Tinkering with trade controls is not going to produce any measurable improvements in the poor’s lives. Focusing on trade rules can, however, distract the movement against globalisation from seeing where the real problems lie. Even measures more radical than free trade, like those of the ‘fair trade’ movement–cannot do more than scratch the surface of the problem. Fair trade coffee, for instance, involves companies set up by western NGOs guaranteeing coffee farmers a market with fixed prices in return for control over the methods and quality of production. The coffee is then sold as a ‘niche’ product through supermarkets and coffee shop chains–who get the usual mark-up on the price. This can improve the situation of individual groups of farmers. But it cannot deal with the global poverty produced by falling commodity prices as supply exceeds what people can afford to buy. Fair trade coffee only accounts for 1.5 percent of world raw coffee bean sales, and comes at the expense of other coffee farmers who do not have links with the fair trade organisations.
Meanwhile Penny Newsman, the Fairtrade company’s managing director, ‘acknowledges that the business model is stretched when market prices are as low as they are now. She says it probably would not work with the most price sensitive products at the lower end of the price scale… Her company makes a profit and pays a small dividend to shareholders. “First and foremost we are a business,” she says.’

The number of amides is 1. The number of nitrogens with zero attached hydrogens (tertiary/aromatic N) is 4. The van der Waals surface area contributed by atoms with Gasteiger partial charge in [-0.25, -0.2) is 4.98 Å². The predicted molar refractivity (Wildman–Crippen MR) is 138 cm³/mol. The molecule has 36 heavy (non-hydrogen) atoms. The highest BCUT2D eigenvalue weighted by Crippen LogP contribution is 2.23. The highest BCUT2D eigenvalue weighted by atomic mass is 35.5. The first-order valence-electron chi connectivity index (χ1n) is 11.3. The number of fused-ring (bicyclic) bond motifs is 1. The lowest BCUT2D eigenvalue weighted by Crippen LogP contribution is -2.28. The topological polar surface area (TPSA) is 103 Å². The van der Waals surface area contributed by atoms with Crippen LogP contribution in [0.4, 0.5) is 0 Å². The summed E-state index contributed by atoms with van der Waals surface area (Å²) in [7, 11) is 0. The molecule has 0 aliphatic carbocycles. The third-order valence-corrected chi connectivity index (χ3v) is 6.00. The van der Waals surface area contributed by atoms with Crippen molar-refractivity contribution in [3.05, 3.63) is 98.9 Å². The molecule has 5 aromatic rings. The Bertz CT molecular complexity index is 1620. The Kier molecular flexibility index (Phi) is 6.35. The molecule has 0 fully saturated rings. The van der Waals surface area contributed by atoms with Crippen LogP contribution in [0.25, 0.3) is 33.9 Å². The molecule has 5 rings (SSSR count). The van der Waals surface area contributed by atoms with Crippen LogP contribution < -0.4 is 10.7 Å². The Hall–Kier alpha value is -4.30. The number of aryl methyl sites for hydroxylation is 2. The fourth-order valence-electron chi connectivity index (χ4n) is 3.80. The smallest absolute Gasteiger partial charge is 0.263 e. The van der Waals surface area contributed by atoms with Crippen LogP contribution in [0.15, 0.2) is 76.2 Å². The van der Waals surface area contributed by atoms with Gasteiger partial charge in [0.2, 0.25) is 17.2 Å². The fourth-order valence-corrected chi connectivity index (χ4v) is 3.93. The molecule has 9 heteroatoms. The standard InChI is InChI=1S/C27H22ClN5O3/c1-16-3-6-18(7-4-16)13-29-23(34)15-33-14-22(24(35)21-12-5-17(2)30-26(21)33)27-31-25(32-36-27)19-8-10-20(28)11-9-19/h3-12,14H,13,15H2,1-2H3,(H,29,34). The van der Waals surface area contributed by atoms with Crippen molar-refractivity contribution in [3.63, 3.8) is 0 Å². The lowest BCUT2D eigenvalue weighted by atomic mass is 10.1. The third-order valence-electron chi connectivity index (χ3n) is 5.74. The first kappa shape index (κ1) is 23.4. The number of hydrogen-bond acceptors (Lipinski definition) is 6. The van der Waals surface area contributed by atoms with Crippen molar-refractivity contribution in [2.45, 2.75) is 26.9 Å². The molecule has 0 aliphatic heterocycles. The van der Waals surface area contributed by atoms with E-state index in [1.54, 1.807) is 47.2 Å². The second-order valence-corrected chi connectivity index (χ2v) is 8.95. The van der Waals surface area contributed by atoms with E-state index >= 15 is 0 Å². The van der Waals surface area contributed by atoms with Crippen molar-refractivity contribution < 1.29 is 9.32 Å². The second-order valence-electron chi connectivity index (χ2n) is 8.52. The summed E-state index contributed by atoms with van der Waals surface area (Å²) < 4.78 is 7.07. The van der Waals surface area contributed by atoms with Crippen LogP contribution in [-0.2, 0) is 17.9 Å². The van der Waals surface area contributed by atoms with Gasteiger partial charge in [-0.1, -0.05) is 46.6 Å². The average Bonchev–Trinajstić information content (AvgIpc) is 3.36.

Oxfam, which helped set up Fairtrade, certainly recognises that direct marketing cannot deal with the worldwide catastrophe for coffee farmers. It has recently proposed joint governmental intervention to raise prices. This includes burning huge amounts of coffee to remove it from the market. This is no different to the obscene capitalist method of destroying stocks of goods to make their production more profitable–as if the problem was not that people are too poor to buy them, but that too many of the things they wanted were being produced. Coffee is drunk by many poor people in regions like the Middle East and Latin America who would like more, not less.
Dealing with world poverty requires much more than Third World producers accessing western markets, whether on free trade or fair trade terms. It is a product of a global system dominated by the concentrations of capital at its core and the smaller concentrations around the edges. Dealing with poverty means challenging those who run these concentrations.
The struggle to end the burden of debt is one step in this direction. The struggle to stop IMF structural adjustment programmes is another. But ultimately there is no avoiding the need to challenge multinationals directly and the states that support them.